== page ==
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Pay transparency is sweeping the nation, as California, Colorado, Connecticut, Nevada, Rhode Island and other states have recently passed laws requiring employers to include pay ranges in job postings.
“If a company can succinctly state its compensation philosophy, that should include mentioning pay differentials based on shifts, locations or other factors,” HR expert Christy Pruitt-Haynes told HRD. She’s a consultant at NeuroLeadership Institute, which advises over 50% of Fortune 100 companies, including Microsoft, Netflix and Zoom, on workplace culture, leadership strategies and management skills.
“Employees perceive a lack of fairness when they think they are being treated differently from other employees,” Pruitt-Haynes says. “To prioritize fairness, ideally a company should have a base salary based on the location of its headquarters and potentially pay a location-based bonus that is added to each paycheck based on where each remote employee lives. That helps employees understand that if they move, they may lose the location-based bonus, but their base compensation stays the same.”
Employment lawyer Ted Hollis, partner at Quarles & Brady, says there’s nothing in the law right now that directly makes paying remote employees based on their location illegal.
However, Hollis suggests one enterprising theory some lawyers may want to test.
Under Title VII of the Civil Rights Act, there are two ways you can establish a discrimination claim: disparate treatment, which is when an employer outright treats an employee or candidate differently because of that person's race, religion, color, sex, national origin, etc.; and disparate impact, in which a policy that’s neutral on its face is applied in a discriminatory manner.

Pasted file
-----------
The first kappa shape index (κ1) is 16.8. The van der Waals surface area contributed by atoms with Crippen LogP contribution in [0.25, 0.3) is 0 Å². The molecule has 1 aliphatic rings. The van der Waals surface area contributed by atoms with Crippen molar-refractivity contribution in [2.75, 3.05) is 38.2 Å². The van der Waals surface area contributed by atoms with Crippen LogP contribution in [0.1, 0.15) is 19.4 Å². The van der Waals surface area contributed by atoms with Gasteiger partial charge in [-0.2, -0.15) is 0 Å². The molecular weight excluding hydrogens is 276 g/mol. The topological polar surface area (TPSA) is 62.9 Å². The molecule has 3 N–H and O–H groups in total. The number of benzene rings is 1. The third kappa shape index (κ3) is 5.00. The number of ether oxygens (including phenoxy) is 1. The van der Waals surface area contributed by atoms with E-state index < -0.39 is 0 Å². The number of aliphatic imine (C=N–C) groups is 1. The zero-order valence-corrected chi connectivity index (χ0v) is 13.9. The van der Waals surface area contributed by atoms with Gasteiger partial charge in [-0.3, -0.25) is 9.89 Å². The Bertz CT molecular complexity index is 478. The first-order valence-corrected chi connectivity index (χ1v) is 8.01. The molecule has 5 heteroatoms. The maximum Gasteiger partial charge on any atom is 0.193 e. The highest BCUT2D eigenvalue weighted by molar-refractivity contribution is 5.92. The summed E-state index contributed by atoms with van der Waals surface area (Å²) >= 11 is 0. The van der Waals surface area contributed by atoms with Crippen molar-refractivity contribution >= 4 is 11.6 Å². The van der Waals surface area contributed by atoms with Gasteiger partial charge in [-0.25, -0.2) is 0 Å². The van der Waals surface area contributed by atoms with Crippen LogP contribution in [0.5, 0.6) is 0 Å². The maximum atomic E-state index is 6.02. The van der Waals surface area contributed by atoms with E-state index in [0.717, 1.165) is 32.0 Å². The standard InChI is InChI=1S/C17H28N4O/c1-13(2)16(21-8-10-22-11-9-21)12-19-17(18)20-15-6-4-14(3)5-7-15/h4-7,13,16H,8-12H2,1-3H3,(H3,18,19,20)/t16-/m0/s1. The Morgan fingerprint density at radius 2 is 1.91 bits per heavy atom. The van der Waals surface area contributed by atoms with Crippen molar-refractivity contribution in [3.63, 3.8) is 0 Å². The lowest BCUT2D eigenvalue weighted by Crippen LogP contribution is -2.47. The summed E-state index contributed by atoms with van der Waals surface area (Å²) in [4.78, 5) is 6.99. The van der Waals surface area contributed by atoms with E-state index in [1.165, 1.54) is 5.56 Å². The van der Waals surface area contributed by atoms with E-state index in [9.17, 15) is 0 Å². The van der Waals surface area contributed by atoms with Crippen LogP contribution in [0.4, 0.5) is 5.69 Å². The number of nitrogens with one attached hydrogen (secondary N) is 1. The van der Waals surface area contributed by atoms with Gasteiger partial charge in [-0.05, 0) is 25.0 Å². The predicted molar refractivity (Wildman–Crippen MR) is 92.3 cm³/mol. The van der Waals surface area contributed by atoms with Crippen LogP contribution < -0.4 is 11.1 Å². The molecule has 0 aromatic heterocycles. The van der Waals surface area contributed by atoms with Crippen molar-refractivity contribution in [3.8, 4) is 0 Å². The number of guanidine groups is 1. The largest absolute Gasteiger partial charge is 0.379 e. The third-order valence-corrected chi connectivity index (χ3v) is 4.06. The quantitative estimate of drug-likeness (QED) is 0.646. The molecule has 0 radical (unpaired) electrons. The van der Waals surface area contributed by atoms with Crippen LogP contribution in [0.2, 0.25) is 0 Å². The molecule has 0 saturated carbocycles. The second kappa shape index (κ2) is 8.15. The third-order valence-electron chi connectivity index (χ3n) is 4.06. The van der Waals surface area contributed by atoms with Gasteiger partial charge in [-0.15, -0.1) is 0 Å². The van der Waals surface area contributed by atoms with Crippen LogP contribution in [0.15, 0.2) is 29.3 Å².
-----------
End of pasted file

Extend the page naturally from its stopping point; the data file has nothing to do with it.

“For instance, let’s say one area that’s lower paying happens to be disproportionately minority-populated,” Hollis told HRD. “I could see a disparate impact theory claim being brought by an African American applicant or employee, alleging ‘you say it’s geography, but in practice it’s having a negative effect on people based on race.’”
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For remote employees who have moved to a location with a lower cost of living, some companies have limited ongoing salary increases, according to Jesse Meschuk, a Los Angeles-based senior advisor and principal HR consultant at Exequity, which specializes in executive compensation consulting. Meschuk has more than 20 years of consulting and HR experience, having previously worked for Santa Monica, CA-based Activision Blizzard.
“If the company didn’t communicate there wouldn’t be a salary increase upfront, it doesn’t go so well because it feels like a surprise to employees,” Meschuk told HRD. “Meanwhile, companies who’ve thought about this in advance inform those employees they’re not going to lower their salary, but they’ll consider the fact it’s much cheaper at their new home as they think about salary increases moving forward.”
Before establishing geographic pay differentials, Meschuk has advised clients to conduct a thorough market analysis, consider future hiring plans and meet with the leadership team to ensure everyone is on the same page. Communication is vital during such a delicate matter.
“Make sure you have the right kind of training for managers who are delivering the message,” Meschuk says. “You want managers to understand the rationale and how they should respond to questions.”